Portlandia Everywhere: Where the Hipsters Are (According to Yelp)

Find the areas to love/hate in Austin, Boston, Chicago, London, LA, New York, Paris, Philadelphia, San Diego, SF, Seattle, Toronto, and DC.
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These days, every big city has a section of town where you can get a cold-brewed iced coffee made with beans source from a single farm in Nicaragua -- and a PBR. And when you are there you know that this is where the hipsters live. 

Because a substantial part of being a hipster is consuming hip stuff, Yelp turns out to be a great way to discover where the hipsters are. I've long employed this trip to find the kind of coffee I like (shout out to Bicycle Coffee, Oakland) by searching "hipster" in the relevant category, but it turns out that Yelp can also serve up heat maps of hipster concentrations, based on the words used in reviews.

And they are very good.

Having reviewed these maps for the cities that I know, I can say that they are among the most accurate ever recordings of hipster density, all the way down to the little barely red pocket of hipsters at 28th and Burnside in Portland, a rather far-flung outpost in the cradle of hipster civilization.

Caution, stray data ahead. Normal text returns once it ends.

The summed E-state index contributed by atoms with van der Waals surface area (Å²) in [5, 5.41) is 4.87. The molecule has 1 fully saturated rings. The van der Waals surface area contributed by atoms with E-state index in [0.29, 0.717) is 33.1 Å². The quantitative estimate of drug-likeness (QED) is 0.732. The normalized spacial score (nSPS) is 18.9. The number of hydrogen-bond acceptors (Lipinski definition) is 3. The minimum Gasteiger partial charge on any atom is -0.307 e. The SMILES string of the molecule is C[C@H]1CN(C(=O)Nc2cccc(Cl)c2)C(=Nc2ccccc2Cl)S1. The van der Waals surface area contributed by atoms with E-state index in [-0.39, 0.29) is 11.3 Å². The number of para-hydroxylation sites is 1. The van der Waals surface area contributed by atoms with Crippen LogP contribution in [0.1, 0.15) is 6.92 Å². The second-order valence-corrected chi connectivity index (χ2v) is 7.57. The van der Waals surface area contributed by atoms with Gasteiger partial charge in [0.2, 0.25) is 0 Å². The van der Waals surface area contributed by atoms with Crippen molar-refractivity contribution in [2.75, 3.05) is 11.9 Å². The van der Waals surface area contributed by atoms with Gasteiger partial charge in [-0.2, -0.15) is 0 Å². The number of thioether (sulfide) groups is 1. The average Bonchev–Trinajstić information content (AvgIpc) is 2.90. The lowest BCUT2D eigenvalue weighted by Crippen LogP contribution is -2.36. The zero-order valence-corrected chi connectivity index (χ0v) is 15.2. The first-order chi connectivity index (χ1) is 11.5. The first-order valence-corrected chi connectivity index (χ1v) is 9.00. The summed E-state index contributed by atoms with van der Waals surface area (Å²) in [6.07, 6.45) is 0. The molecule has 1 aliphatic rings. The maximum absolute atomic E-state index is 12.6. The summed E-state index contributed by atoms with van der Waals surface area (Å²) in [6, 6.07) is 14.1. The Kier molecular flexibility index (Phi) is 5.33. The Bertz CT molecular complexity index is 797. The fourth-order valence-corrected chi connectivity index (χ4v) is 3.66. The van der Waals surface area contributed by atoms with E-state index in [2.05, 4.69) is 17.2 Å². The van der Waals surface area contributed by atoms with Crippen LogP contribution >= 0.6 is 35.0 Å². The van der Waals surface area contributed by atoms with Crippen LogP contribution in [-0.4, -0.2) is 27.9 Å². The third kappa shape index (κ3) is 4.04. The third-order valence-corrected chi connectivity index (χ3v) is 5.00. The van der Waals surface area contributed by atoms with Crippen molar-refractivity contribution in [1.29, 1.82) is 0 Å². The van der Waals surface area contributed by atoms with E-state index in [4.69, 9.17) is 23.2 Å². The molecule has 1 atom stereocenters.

So, here you go, Yelp's hipster maps (complete with faux-hip typeface) for Austin, Boston, Chicago, London, Los Angeles, New York, Paris, Philadelphia, San Diego, San Francisco, Seattle, Toronto, and Washington, DC.

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Alexis C. Madrigal

Alexis Madrigal is the deputy editor of TheAtlantic.com. He's the author of Powering the Dream: The History and Promise of Green Technology. More

The New York Observer has called Madrigal "for all intents and purposes, the perfect modern reporter." He co-founded Longshot magazine, a high-speed media experiment that garnered attention from The New York Times, The Wall Street Journal, and the BBC. While at Wired.com, he built Wired Science into one of the most popular blogs in the world. The site was nominated for best magazine blog by the MPA and best science website in the 2009 Webby Awards. He also co-founded Haiti ReWired, a groundbreaking community dedicated to the discussion of technology, infrastructure, and the future of Haiti.

He's spoken at Stanford, CalTech, Berkeley, SXSW, E3, and the National Renewable Energy Laboratory, and his writing was anthologized in Best Technology Writing 2010 (Yale University Press).

Madrigal is a visiting scholar at the University of California at Berkeley's Office for the History of Science and Technology. Born in Mexico City, he grew up in the exurbs north of Portland, Oregon, and now lives in Oakland.

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